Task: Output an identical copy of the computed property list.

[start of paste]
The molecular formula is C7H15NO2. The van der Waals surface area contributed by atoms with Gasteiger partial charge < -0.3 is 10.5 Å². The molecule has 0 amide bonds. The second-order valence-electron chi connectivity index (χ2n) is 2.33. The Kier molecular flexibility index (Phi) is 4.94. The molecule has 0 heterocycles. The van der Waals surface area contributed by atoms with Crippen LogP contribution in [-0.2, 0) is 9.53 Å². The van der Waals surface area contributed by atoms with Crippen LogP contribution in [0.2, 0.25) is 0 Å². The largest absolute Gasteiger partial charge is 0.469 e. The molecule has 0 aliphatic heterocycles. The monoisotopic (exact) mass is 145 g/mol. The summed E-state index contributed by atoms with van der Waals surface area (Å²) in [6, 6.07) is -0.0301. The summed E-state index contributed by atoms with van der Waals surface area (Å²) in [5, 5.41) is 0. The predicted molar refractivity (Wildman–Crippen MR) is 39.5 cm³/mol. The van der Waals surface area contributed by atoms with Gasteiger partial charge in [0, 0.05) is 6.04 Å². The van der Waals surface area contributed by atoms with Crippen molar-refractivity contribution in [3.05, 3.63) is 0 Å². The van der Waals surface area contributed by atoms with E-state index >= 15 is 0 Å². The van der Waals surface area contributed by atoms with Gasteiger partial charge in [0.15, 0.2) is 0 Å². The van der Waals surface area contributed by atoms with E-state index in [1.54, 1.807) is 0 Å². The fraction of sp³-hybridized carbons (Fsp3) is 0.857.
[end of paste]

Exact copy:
The molecular formula is C7H15NO2. The van der Waals surface area contributed by atoms with Gasteiger partial charge < -0.3 is 10.5 Å². The molecule has 0 amide bonds. The second-order valence-electron chi connectivity index (χ2n) is 2.33. The Kier molecular flexibility index (Phi) is 4.94. The molecule has 0 heterocycles. The van der Waals surface area contributed by atoms with Crippen LogP contribution in [-0.2, 0) is 9.53 Å². The van der Waals surface area contributed by atoms with Crippen LogP contribution in [0.2, 0.25) is 0 Å². The largest absolute Gasteiger partial charge is 0.469 e. The molecule has 0 aliphatic heterocycles. The monoisotopic (exact) mass is 145 g/mol. The summed E-state index contributed by atoms with van der Waals surface area (Å²) in [6, 6.07) is -0.0301. The summed E-state index contributed by atoms with van der Waals surface area (Å²) in [5, 5.41) is 0. The predicted molar refractivity (Wildman–Crippen MR) is 39.5 cm³/mol. The van der Waals surface area contributed by atoms with Gasteiger partial charge in [0, 0.05) is 6.04 Å². The van der Waals surface area contributed by atoms with Crippen molar-refractivity contribution in [3.05, 3.63) is 0 Å². The van der Waals surface area contributed by atoms with E-state index >= 15 is 0 Å². The van der Waals surface area contributed by atoms with Gasteiger partial charge in [0.15, 0.2) is 0 Å². The van der Waals surface area contributed by atoms with E-state index in [1.54, 1.807) is 0 Å². The fraction of sp³-hybridized carbons (Fsp3) is 0.857.